We need your help to gather these dataparticipation is simple! From backyards to mountain meadows, all you need is a place where milkweed is growing to survey for eggs, caterpillars, chrysalises, or adults. Just complete one or more missions between July 27 and August 9, and add your observations to Mission Monarch.

Find out more about how to participate on the Vermont Mission Monarch Blitz website.
Celebrate National Moth Week and Participate in the Vermont Moth Blitz (July 23-31, 2022)
Explore Vermont’s astounding moth diversity by participating in our annual Moth Blitz! You can play a part in helping the Vermont Moth Atlas develop a better understanding of the moths that call the Green Mountain State home. Over 2,200 moth species have been documented in Vermont so far, with new species being discovered all the time. Who knows, maybe you will find one! We encourage everyone, from amateur enthusiasts to experts to find, photograph, and share their moth discoveries with the Vermont Moth Blitz during National Moth Week. 

VCE Front and Center at Puerto Rico
Ornithology Conference
Chris Rimmer with two of VCE's Haitian conservation partners at the closing conference reception in San Juan: Elio Dortilus (left) and Maxon Fildor (right).
Ryan Rebozo and Chris Rimmer just returned from a week-long joint meeting of the American Ornithological Society and BirdsCaribbean in San Juan, Puerto Rico. The get-together was titled "On the Wings of Recovery: Resilience & Action", and brought together more than 750 students, ornithologists, and bird conservationists from all over North America and the Caribbean. Ryan and Chris networked extensively with partners from the Dominican Republic, Haiti, Puerto Rico, Canada, and the U.S. Through all of the chitchat, Chris also presented a talk on challenges and opportunities for conservation of Hispaniolan endemic birds as part of a symposium titled "Planning for resiliency of Caribbean island endemics." The conference represented a strong step forward for VCE's Caribbean program, and we look forward to keeping you up-to-date with our partners' work. 
Photo-observation of the Month
Cream-spotted Ladybird
by Levi Smith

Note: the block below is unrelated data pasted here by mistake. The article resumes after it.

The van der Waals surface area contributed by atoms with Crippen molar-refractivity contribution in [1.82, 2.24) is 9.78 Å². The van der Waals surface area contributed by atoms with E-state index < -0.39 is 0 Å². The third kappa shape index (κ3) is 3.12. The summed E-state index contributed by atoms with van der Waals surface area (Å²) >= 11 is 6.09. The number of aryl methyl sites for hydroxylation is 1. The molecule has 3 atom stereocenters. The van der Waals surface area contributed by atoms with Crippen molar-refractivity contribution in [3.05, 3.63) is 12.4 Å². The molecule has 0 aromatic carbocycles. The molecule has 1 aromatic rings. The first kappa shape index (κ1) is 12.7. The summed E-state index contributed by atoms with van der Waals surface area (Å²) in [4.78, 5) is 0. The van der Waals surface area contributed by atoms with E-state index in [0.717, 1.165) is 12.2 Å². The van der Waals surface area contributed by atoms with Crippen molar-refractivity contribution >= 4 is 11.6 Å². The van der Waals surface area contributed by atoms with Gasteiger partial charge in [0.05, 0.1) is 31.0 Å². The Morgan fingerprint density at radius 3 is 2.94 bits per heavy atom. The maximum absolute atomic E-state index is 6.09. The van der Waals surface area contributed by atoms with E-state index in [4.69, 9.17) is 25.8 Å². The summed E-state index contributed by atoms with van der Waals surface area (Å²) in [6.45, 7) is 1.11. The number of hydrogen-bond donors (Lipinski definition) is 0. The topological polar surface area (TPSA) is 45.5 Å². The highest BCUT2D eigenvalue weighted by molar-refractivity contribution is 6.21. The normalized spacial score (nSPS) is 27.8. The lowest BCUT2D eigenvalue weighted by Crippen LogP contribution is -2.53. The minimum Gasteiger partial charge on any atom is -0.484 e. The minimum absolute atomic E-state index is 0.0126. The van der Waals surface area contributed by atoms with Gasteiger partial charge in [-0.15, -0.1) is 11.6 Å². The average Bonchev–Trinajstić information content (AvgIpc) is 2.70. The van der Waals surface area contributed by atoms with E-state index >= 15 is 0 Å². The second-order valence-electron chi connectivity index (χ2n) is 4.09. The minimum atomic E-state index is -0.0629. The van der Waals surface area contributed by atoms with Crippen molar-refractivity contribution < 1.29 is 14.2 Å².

An adorable Cream-spotted Ladybird. © Levi Smith
Congratulations to Levi Smith for winning the June 2022 Photo-observation of the Month for the Vermont Atlas of Life on iNaturalist! His photo of a charmingly-patterned lady beetle received the most faves of any iNaturalist observation in Vermont during the past month. Visit the VCE Blog for more info and view fantastic images of the runners-up in the June 2022 Photo-observation of the Month.

Of the 700+ observations of 21 different lady beetle species uploaded to the Vermont Atlas of Life during the month of June, Levi’s photo was the cream of the crop. The Vermont Lady Beetle Atlas is an ongoing project to seek out and document these colorful little beetles. The second and third spots this month were taken by two other rarely seen lady beetles found during the 2022 Vermont Lady Beetle Bioblitz. As its name might suggest, the Cream-spotted Ladybird often shows creamy white spots on its elytra (wing covers), though several other color morphs of this species exist. One of these can only be described as a beetle with two valentine’s-day-worthy hearts on its back that Levi photographed wonderfully this month. Keep an eye out in your backyards or local meadows for these colorful little beetles, and visit the Vermont Lady Beetle Atlas homepage linked above to find tips on searching for and identifying Vermont’s lady beetles.

Visit the Vermont Atlas of Life on iNaturalist, where you can vote for the winner this month by clicking the ‘fave’ star on your favorite photo-observation. Make sure you get outdoors and record the biodiversity around you, then submit your discoveries and you could be a winner!
The Vermont Center for Ecostudies promotes wildlife conservation across the Americas using the combined strength of scientific research and community engagement. Find us online at vtecostudies.org